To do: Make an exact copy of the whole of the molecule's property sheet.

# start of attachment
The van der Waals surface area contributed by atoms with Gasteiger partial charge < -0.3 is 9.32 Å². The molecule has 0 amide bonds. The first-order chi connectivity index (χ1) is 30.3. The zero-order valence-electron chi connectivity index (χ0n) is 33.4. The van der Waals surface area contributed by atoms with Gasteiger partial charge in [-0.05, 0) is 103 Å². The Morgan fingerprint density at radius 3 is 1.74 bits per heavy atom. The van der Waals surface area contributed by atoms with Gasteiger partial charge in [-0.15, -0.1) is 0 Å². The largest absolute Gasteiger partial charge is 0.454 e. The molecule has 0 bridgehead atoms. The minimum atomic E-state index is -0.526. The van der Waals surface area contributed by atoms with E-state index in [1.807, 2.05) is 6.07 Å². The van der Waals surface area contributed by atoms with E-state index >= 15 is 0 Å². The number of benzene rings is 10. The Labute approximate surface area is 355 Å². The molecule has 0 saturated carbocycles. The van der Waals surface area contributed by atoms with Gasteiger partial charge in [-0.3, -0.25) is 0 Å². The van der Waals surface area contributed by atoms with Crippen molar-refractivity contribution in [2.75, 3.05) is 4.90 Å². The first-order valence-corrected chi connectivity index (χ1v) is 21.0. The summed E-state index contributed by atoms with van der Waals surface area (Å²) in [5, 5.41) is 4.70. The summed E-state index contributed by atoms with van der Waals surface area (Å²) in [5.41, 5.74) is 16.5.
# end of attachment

The van der Waals surface area contributed by atoms with Gasteiger partial charge < -0.3 is 9.32 Å². The molecule has 0 amide bonds. The first-order chi connectivity index (χ1) is 30.3. The zero-order valence-electron chi connectivity index (χ0n) is 33.4. The van der Waals surface area contributed by atoms with Gasteiger partial charge in [-0.05, 0) is 103 Å². The Morgan fingerprint density at radius 3 is 1.74 bits per heavy atom. The van der Waals surface area contributed by atoms with Gasteiger partial charge in [-0.15, -0.1) is 0 Å². The largest absolute Gasteiger partial charge is 0.454 e. The molecule has 0 bridgehead atoms. The minimum atomic E-state index is -0.526. The van der Waals surface area contributed by atoms with E-state index in [1.807, 2.05) is 6.07 Å². The van der Waals surface area contributed by atoms with E-state index >= 15 is 0 Å². The number of benzene rings is 10. The Labute approximate surface area is 355 Å². The molecule has 0 saturated carbocycles. The van der Waals surface area contributed by atoms with Gasteiger partial charge in [-0.3, -0.25) is 0 Å². The van der Waals surface area contributed by atoms with Crippen molar-refractivity contribution in [2.75, 3.05) is 4.90 Å². The first-order valence-corrected chi connectivity index (χ1v) is 21.0. The summed E-state index contributed by atoms with van der Waals surface area (Å²) in [5, 5.41) is 4.70. The summed E-state index contributed by atoms with van der Waals surface area (Å²) in [5.41, 5.74) is 16.5.